Newcastle upon Tyne in Roman and Saxon times

Roman origins : Hadrian’s bridge

Pons Aelius was the Roman name for the fort at Newcastle and it played a significant role in guarding a Roman bridge across the Tyne. Pons was the Latin word for bridge, so Pons Aelius was the name of both the fort and the bridge at Newcastle.

The Swing Bridge Newcastle
The Swing Bridge on the site of the Roman and Medieval Bridge : Photo © 2017 David Simpson

In fact Pons Aelius can be translated to mean ‘the Bridge of Hadrian’ as Aelius was the family name of the Emperor who gave his name to the Roman Wall that passed through Newcastle upon Tyne.

The Roman bridge at Newcastle was built of timber, being a wooden-decked platform on stone piers. It predated the fort and may have continued in use for many centuries. Although it is likely to have been rebuilt and repaired several times during those passing centuries, records suggest that this bridge, or perhaps a succeeding bridge, still stood in Norman times. If it was still the old bridge then it was not finally destroyed until 1248 during a raging fire. It is quite possible that the medieval bridge that replaced the burned structure still utilised the Roman foundations.

The Roman fort of Pons Aelius existed by 213AD and overlooked the Tyne on a site now occupied by the castle. Archaeology suggests a market was held in the fort between 270AD and 360AD. Outside the fort, to the west, a Roman civilian village existed in the Hanover Street area.

The Medieval bridge at Newcastle
The Medieval bridge at Newcastle on the site of the earlier Roman bridge.

There were two Roman forts within the boundaries of the present city of Newcastle upon Tyne. The other fort was at Benwell in what are now the western suburbs of the city where there was a fort on Hadrian’s Wall called Condercum. Between Benwell and Newcastle’s city centre Hadrian’s Wall more or less followed the course of what is now the Westgate Road. The road was built along the site of a Roman defensive ditch just north of Hadrian’s Wall.

‘Benwell’, Condercum’s later name is of Anglo-Saxon origin, deriving from ‘Beonnam-Wall’ meaning a ‘place within the wall’. Today most of what remains of the fort at Benwell is largely buried beneath modern housing but the defensive Roman ditch called the ‘Vallum’ can still be seen along with the nearby ruins of a Roman temple dedicated to a local god called Antenociticus.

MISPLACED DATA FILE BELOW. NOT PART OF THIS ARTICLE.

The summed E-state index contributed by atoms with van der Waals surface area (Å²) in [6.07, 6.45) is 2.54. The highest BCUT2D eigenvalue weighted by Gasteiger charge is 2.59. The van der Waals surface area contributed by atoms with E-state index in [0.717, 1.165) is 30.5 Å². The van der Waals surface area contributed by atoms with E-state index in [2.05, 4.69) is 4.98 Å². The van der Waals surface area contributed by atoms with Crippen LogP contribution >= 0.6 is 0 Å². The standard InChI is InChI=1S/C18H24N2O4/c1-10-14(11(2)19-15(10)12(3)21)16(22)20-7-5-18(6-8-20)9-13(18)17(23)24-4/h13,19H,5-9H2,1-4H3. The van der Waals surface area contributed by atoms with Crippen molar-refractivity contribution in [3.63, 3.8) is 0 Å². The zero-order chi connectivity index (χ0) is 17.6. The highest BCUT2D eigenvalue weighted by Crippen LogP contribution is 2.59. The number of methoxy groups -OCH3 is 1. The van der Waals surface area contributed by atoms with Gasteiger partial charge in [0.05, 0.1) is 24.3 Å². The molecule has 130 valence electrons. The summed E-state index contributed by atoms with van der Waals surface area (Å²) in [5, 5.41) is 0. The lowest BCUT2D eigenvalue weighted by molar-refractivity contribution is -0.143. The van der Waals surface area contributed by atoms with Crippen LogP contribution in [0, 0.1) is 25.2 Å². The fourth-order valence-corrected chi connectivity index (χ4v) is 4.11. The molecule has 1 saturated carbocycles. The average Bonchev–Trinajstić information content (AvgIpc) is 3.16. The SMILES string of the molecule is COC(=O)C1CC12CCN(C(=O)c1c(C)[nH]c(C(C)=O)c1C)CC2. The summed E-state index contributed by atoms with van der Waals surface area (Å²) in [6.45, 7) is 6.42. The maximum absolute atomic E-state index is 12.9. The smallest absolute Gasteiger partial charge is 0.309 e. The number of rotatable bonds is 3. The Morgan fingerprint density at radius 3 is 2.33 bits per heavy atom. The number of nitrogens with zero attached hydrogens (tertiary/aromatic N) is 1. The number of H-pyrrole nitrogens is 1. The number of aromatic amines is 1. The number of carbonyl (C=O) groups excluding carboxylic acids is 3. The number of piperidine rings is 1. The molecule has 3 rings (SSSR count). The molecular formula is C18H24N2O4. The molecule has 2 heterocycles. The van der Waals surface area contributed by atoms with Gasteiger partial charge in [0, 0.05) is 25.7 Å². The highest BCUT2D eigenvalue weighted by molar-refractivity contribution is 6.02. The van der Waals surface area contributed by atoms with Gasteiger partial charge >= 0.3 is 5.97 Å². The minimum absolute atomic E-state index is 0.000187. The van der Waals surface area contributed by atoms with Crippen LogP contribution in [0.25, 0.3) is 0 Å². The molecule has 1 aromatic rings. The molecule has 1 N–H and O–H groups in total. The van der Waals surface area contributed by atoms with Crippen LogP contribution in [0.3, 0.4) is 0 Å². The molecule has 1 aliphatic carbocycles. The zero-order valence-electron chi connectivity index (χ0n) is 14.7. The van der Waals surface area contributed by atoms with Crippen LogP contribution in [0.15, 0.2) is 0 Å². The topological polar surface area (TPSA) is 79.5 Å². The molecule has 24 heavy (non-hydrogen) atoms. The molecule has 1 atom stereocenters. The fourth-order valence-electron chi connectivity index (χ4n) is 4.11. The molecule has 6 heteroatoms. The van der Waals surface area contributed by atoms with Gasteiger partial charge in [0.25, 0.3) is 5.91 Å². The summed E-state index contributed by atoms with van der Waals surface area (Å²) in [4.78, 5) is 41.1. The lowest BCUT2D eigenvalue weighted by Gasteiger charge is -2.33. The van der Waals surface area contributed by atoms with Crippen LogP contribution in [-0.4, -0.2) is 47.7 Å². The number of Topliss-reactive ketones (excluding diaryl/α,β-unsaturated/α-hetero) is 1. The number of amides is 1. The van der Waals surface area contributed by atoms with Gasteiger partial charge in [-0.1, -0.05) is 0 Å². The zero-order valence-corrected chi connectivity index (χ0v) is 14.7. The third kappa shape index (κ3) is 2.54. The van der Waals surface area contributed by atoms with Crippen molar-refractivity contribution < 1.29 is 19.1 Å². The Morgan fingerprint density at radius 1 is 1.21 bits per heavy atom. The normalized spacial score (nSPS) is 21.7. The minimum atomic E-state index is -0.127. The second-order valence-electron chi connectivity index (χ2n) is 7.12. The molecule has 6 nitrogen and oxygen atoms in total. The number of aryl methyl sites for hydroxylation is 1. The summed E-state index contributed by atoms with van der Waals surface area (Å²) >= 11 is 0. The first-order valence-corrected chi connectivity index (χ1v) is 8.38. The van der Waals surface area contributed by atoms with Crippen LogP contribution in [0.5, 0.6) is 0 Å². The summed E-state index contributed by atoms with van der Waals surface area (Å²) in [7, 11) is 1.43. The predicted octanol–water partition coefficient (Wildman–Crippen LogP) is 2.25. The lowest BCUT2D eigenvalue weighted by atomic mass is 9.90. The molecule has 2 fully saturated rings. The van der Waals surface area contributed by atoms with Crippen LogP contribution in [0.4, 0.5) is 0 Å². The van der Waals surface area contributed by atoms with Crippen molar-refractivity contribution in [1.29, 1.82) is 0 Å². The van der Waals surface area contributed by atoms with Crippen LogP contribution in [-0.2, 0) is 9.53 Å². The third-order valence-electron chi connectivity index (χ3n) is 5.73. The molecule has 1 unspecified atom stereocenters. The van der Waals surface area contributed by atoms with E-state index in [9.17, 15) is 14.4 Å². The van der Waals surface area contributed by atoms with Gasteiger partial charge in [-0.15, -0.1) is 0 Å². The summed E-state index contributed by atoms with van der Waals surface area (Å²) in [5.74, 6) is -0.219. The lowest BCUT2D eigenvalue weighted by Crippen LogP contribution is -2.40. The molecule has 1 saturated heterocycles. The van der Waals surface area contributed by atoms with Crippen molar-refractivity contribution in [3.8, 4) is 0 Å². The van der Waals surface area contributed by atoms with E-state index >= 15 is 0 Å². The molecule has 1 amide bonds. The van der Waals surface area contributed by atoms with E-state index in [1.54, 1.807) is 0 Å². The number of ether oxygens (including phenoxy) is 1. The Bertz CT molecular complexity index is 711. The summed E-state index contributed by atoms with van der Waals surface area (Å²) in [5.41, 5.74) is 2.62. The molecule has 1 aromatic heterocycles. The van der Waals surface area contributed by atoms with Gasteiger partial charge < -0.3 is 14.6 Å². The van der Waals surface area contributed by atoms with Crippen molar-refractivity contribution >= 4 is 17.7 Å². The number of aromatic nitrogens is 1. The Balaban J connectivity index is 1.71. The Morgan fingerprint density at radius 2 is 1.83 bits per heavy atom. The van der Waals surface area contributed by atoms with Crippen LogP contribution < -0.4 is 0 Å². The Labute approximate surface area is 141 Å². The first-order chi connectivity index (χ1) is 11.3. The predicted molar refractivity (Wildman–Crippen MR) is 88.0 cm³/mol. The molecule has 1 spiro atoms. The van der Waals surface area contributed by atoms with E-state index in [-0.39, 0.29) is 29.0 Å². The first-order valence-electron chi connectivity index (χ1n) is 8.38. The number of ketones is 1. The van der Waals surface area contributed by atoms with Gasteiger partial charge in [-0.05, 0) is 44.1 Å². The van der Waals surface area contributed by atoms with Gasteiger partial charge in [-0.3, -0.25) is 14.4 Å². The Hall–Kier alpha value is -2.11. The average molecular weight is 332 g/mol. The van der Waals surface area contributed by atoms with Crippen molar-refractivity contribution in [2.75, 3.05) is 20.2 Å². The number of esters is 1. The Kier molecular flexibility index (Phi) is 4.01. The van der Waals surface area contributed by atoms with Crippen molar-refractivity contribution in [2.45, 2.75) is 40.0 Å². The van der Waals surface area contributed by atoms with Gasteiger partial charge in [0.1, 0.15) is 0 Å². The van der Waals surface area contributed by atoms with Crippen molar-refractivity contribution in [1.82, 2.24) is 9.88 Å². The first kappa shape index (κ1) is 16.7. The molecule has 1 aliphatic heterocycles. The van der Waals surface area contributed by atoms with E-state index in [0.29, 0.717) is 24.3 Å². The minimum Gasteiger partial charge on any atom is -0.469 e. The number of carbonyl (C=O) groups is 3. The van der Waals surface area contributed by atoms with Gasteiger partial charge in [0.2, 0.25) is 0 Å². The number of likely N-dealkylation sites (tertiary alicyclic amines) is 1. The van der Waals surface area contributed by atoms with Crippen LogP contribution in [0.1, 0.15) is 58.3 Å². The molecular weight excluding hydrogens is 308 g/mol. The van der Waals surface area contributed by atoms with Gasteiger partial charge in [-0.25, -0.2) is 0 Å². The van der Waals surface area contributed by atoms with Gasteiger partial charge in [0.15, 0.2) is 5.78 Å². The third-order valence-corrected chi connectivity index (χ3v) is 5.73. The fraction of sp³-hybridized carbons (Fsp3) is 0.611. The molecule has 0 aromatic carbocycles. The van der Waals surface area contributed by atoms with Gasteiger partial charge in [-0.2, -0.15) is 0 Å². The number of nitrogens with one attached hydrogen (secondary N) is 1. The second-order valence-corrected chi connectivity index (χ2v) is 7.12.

Outline of Roman fort near Newcastle castle
Outline of Roman fort near Newcastle castle. Photo David Simpson

Initially the Roman bridge and fort of Pons Aelius at Newcastle formed the eastern terminus of Hadrian’s Wall but later the wall was extended three miles east where a fort called Segedunum was built at what we now call Wallsend.

The fort of Segedunum was strategically located at the point where a short northward flowing section of the River Tyne suddenly turns east towards the sea. East of Wallsend, the broad, tidal Tyne formed a natural continuation of the Roman defences with one of the defensive walls of the Wallsend fort actually extending into the River Tyne itself. Over on the south side of the river at the mouth of the Tyne the defences were further supplemented by the fort and Roman supply port of Arbeia at South Shields.

Monkchester : Anglo-Saxon Newcastle

Following the collapse of Roman Britain, around 450AD, Newcastle’s history was plunged into darkness. In the Anglo-Saxon era Bede made a reference to a place called Ad Murum that could be Newcastle, while a later Norman writer, Symeon of Durham, mentioned a Saxon settlement at Newcastle called Monkchester. Notably, six-hundred, eighth century Anglo-Saxon Christian burials have been found in the fort but this is not a lot for a period extending over 600 years from 450AD to 1066.

Anglo-Saxon Northumbria was a centre of culture and learning with Jarrow, Wearmouth and Lindisfarne being places of renown. Strangely, despite its importance today, Newcastle’s history in this period is somewhat obscure.

Bede who lived on the banks of the Tyne at Jarrow had mentioned the place called Ad Murum near Hadrian’s Wall, where a King of Wessex and a son of Penda, King of Mercia, were converted to Christianity. Benwell, Monkchester, Walbottle and Newburn have all been suggested as sites for Ad Murum, based on Bede’s description of its distance from Jarrow. One other possibility is that it was Pandon.

Also historically called Pampeden, the Saxon settlement of Pandon lay within Hadrian’s Wall to the east of the Pandon Burn, and was possibly larger than Monkchester.

The burn has gone, filled in during the nineteenth century, but remembered in a street called Pandon above the Quayside between the Tyne Bridge and Millennium Bridge. Manor Chare follows its tributary, the Erick Burn and a restaurant at Stockbridge House marks a bridge across this burn.

Pandon Dene, Newcastle
Pandon Dene, Newcastle

Pandon became a medieval industrial town. In 1294 a ship (a galley) was built for Edward I at the mouth of the Pandon Burn, where the law courts now stand on Newcastle Quayside. Edward I allowed Newcastle to purchase Pandon in 1299, ending its independence. In 1307 it was enclosed within the easterly sections of the town wall. It was not the first time this place had found itself enclosed within the protective defences of a defensive wall.

Newcastle Castle and Walls | Quayside

 Streets A-D |  E-L  M-W | Suburbs West | North | East

Hadrian’s Wall | Wallsend | Roman South Shields


The Roman North. Poster Print.


North East Regional Hub and Portal